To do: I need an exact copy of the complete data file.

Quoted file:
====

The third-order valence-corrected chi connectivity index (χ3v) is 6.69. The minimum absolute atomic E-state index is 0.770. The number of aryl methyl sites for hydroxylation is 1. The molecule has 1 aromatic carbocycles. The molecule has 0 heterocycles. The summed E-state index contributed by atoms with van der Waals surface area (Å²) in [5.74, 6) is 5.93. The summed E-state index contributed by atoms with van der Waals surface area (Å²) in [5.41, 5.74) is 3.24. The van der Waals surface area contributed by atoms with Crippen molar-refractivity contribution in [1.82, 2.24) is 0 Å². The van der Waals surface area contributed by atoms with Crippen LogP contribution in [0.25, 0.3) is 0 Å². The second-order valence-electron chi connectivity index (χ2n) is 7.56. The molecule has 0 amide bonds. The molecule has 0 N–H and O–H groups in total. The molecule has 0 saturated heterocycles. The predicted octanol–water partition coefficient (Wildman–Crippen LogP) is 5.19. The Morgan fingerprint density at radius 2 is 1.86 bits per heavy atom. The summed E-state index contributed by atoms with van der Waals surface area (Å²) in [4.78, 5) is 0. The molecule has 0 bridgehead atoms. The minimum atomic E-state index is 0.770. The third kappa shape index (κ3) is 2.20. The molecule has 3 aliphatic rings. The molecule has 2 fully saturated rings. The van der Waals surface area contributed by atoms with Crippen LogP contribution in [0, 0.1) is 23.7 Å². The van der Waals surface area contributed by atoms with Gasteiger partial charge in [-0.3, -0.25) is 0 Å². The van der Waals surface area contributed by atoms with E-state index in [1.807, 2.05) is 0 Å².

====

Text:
The third-order valence-corrected chi connectivity index (χ3v) is 6.69. The minimum absolute atomic E-state index is 0.770. The number of aryl methyl sites for hydroxylation is 1. The molecule has 1 aromatic carbocycles. The molecule has 0 heterocycles. The summed E-state index contributed by atoms with van der Waals surface area (Å²) in [5.74, 6) is 5.93. The summed E-state index contributed by atoms with van der Waals surface area (Å²) in [5.41, 5.74) is 3.24. The van der Waals surface area contributed by atoms with Crippen molar-refractivity contribution in [1.82, 2.24) is 0 Å². The van der Waals surface area contributed by atoms with Crippen LogP contribution in [0.25, 0.3) is 0 Å². The second-order valence-electron chi connectivity index (χ2n) is 7.56. The molecule has 0 amide bonds. The molecule has 0 N–H and O–H groups in total. The molecule has 0 saturated heterocycles. The predicted octanol–water partition coefficient (Wildman–Crippen LogP) is 5.19. The Morgan fingerprint density at radius 2 is 1.86 bits per heavy atom. The summed E-state index contributed by atoms with van der Waals surface area (Å²) in [4.78, 5) is 0. The molecule has 0 bridgehead atoms. The minimum atomic E-state index is 0.770. The third kappa shape index (κ3) is 2.20. The molecule has 3 aliphatic rings. The molecule has 2 fully saturated rings. The van der Waals surface area contributed by atoms with Crippen LogP contribution in [0, 0.1) is 23.7 Å². The van der Waals surface area contributed by atoms with Gasteiger partial charge in [-0.3, -0.25) is 0 Å². The van der Waals surface area contributed by atoms with E-state index in [1.807, 2.05) is 0 Å².